The information below comes from the statement of deficiencies compiled by health inspectors and provided to AHCJ by the Centers for Medicare and Medicaid Services. It does not include the steps the hospital plans to take to fix the problem, known as a plan of correction. For that information, you should contact the hospital, your state health department or CMS. Accessing the document may require you to file a Freedom of Information Request. Information on doing so is available here.

Based on observation, interview and review of documentation the facility did not always ensure the safety of its patients during the admissions process.

Findings were:

Facility policy entitled "Intake Screening and Admissions Process" stated in part "Intake

? Meets individually with person and his/her family/significant other if applicable.
? Receives clinical information from referring professional if appropriate ...

Intake Coordinator/Case Manager:

? Encourages patient to turn over valuables (Such as money, credit cards, jewelry, checkbooks, etc.) and send home if they are accompanied by someone.
? If patient is alone, admissions staff will collect all valuables, itemize these valuables on the Patient's Money and Valuables Form, patient and staff will sign Record. These items will then be placed in the safe (using valuables envelopes). Additional items (clothing, etc.) over the allotted amount will be listed by Admission personnel and stored in the belongings storage room until discharge.
? Should the patient refuse to surrender his/her valuables, the admissions staff will have the patient sign a form stating that he/she takes full responsibility for items kept.
? Escorts patient to private area and conducts contraband search. After all contraband items have been removed from patient, escorts patient to treatment unit ...

Admitting Nurse/MHT:

? Performs a complete body search/assessment (if an intrusive search is required, an MD order is mandatory and the intrusive search must be performed by the physician) ....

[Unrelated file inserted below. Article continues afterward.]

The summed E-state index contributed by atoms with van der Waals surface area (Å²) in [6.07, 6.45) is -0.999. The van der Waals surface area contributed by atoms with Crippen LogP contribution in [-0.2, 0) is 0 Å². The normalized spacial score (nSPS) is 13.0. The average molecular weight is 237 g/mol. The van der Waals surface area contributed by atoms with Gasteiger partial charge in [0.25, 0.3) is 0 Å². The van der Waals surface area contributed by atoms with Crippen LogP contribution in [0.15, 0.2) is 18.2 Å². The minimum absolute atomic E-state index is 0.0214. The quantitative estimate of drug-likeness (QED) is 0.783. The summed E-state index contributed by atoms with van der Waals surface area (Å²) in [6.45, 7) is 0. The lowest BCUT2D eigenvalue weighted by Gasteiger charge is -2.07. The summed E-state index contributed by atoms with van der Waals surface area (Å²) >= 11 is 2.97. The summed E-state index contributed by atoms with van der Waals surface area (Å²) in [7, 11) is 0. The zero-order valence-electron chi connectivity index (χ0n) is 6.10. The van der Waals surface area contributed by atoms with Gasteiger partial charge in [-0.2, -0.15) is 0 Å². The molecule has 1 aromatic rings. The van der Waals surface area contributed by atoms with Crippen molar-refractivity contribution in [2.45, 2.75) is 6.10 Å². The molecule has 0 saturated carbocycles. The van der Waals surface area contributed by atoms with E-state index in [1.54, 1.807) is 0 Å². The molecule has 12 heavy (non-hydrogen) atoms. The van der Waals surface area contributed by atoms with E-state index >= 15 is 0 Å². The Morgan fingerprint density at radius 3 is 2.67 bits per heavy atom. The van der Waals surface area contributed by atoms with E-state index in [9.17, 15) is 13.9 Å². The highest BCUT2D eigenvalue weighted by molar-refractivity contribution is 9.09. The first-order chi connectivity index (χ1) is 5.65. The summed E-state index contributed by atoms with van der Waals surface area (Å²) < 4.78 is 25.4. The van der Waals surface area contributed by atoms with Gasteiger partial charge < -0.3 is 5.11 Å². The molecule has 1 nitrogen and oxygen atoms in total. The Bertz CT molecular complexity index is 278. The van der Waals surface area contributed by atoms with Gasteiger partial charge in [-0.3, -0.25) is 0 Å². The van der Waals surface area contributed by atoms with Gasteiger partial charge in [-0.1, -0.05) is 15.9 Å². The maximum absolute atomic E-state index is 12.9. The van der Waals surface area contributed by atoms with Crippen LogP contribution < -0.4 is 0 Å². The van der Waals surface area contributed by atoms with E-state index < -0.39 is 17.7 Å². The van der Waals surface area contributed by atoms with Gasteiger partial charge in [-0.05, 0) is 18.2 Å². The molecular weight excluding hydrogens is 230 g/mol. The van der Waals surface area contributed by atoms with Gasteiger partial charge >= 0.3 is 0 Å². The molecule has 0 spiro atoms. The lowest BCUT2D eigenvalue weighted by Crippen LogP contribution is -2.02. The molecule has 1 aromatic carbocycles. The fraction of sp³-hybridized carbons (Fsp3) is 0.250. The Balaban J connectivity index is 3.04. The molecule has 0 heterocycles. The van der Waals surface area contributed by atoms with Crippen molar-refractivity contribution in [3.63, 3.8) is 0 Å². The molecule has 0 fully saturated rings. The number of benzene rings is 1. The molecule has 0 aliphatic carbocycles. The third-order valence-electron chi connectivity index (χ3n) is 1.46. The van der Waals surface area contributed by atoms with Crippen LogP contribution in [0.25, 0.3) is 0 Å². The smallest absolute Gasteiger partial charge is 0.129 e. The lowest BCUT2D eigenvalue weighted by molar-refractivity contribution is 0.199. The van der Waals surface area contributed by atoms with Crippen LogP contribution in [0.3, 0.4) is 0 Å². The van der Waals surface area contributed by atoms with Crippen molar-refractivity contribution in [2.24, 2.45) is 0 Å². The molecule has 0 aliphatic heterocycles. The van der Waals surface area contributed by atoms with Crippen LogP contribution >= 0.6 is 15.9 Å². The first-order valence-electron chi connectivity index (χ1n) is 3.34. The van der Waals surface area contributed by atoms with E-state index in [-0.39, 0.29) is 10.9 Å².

? Ensures that patient's luggage, clothing, purses, etc. are carefully searched for contraband, sharp objects and other prohibited items."

Patients' Rights Handbook stated in part "You have the right to medically appropriate treatment. Should the treatment facility be unable to provide an active and appropriate medical treatment program, the patient should be discharged . You have the right to an individualized treatment plan and periodic reviews to determine your progress.

Individual Clients Rights:

2. The right to presumption of mental competency in the absence of a judicial determination to the contrary. Any questions regarding applicability of this right or a limitation on it should be referred for appropriate legal advice.
3. The right to a humane treatment environment that ensures protection from harm, provides privacy to as great a degree as possible with regard to personal needs, and promotes respect and dignity for each individual.
4. The right to appropriate treatment in the least restrictive appropriate setting available consistent with the protection of the patient and the protection of the community ...
24. The right to be free from mistreatment, abuse, neglect and exploitation ...."

On October 6, 2014, Patient # 1 was admitted to Oceans Behavioral Hospital of Abilene. During the admission but before he was assessed by the screener, he was left alone with all of his personal belongings. During this time, he claims to have taken "15 or 16 Valium." He reported this to admissions staff who sent him via EMS to Abilene Regional Medical Center where he was monitored and treated with Activated Charcoal.

The overdose of Valium is documented in the medical record of Patient # 1 in the Nursing Admissions Note, the Psychiatric Evaluation, emergency room Record of Abilene Regional Medical Center and the Discharge Summary.

In an interview with Staff Member # 2 (Social Worker), it was confirmed that Patient # 1 was left alone in a room with his personal belongings during the admissions process. It was acknowledged that the patient probably took the medication and shouldn't have been left alone.